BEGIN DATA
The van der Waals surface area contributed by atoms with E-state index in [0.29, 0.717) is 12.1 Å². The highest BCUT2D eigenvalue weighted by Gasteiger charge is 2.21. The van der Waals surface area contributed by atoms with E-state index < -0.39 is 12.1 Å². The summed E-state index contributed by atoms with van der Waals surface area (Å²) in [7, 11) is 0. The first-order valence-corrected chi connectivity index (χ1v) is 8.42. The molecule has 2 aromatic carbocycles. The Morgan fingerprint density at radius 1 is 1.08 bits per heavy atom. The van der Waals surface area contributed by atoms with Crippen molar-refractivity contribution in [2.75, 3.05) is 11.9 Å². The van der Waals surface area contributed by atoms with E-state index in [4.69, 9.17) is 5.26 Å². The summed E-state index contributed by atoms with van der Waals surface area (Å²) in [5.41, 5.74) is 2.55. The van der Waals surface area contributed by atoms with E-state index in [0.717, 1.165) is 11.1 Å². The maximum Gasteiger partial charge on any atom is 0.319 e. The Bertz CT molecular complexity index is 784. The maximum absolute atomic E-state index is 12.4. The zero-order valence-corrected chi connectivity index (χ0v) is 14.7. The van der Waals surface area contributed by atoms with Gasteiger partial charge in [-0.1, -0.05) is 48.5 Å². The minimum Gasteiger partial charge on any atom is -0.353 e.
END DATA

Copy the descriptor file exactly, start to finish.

The van der Waals surface area contributed by atoms with E-state index in [0.29, 0.717) is 12.1 Å². The highest BCUT2D eigenvalue weighted by Gasteiger charge is 2.21. The van der Waals surface area contributed by atoms with E-state index < -0.39 is 12.1 Å². The summed E-state index contributed by atoms with van der Waals surface area (Å²) in [7, 11) is 0. The first-order valence-corrected chi connectivity index (χ1v) is 8.42. The molecule has 2 aromatic carbocycles. The Morgan fingerprint density at radius 1 is 1.08 bits per heavy atom. The van der Waals surface area contributed by atoms with Crippen molar-refractivity contribution in [2.75, 3.05) is 11.9 Å². The van der Waals surface area contributed by atoms with E-state index in [4.69, 9.17) is 5.26 Å². The summed E-state index contributed by atoms with van der Waals surface area (Å²) in [5.41, 5.74) is 2.55. The van der Waals surface area contributed by atoms with E-state index in [0.717, 1.165) is 11.1 Å². The maximum Gasteiger partial charge on any atom is 0.319 e. The Bertz CT molecular complexity index is 784. The maximum absolute atomic E-state index is 12.4. The zero-order valence-corrected chi connectivity index (χ0v) is 14.7. The van der Waals surface area contributed by atoms with Gasteiger partial charge in [-0.1, -0.05) is 48.5 Å². The minimum Gasteiger partial charge on any atom is -0.353 e.